As many as 34 Internet Service Providers (ISPs) and technology
companies have been subpoenaed by the U.S. Justice Department in its
continuing attempt to gather data to support a federal Internet child
protection law, internetnews.com has learned.
Until now, Google has been
the best-known recipient of DoJ subpoenas requesting information. That
demand was recently settled with a partial victory for the government.
The latest federal demands for information focus on ISPs, such as AOL
and EarthLink, as well as security software vendors including McAfee
The DOJ confirmed to internetnews.com the government is asking
companies for information to defend the 1996 Child Online Protection Act
against a legal challenge from the American Civil Liberties Union
(ACLU). The law, which would use “contemporary community standards” to
criminalize online material found “harmful to children”, has twice been
struck down by the U.S. Supreme Court.
The ACLU is representing a challenge by online publishers that
contend the federal law is too broad, would blunt free speech and that
there are better methods for restricting access to Internet content.
“Quite a few” subpoenas were issued in 2005, confirmed Charles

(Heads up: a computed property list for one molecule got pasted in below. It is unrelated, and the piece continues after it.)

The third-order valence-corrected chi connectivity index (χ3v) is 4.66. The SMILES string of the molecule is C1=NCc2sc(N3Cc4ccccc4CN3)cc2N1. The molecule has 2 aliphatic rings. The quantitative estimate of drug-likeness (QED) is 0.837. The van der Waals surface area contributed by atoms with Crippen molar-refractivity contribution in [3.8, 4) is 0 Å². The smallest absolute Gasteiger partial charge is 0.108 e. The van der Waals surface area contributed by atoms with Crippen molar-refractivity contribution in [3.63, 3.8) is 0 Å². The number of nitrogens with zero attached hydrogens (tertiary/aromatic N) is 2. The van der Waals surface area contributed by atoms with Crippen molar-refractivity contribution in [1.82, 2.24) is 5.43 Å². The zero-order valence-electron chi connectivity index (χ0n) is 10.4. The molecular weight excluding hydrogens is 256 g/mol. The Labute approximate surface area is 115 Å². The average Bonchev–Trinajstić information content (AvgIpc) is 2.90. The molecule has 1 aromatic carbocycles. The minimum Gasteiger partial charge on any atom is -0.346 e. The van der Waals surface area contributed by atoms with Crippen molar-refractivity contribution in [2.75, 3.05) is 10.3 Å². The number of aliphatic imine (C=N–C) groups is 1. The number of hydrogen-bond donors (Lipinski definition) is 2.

Miller, a DoJ spokesperson. The subpoenas were delivered last year,
according to Miller.
“In defending COPA we would need to get as much information as we can to determine information we needed,” Arif Alikhan, senior counsel to the Deputy U.S. Attorney General told reporters in a briefing yesterday in San Jose, Calif with U.S. Attorney General Alberto Gonzalez. When asked whether the DoJ sought information from 34 ISPs, Gonzalez said that number was “news to me.” Whatever the number, Alikhan confirmed that Google was “the only one we had an issue with.”
Symantec received a subpoena in June, according to Chris Paden,
spokesperson for the security software vendor. The federal request
covered “how our Internet filter for content works,” Paden told
Rival PC security vendor McAfee reports receiving a similar
government request for technical information. The company cooperated
with the subpoena, according to Siobhan MacDermott, a vice president of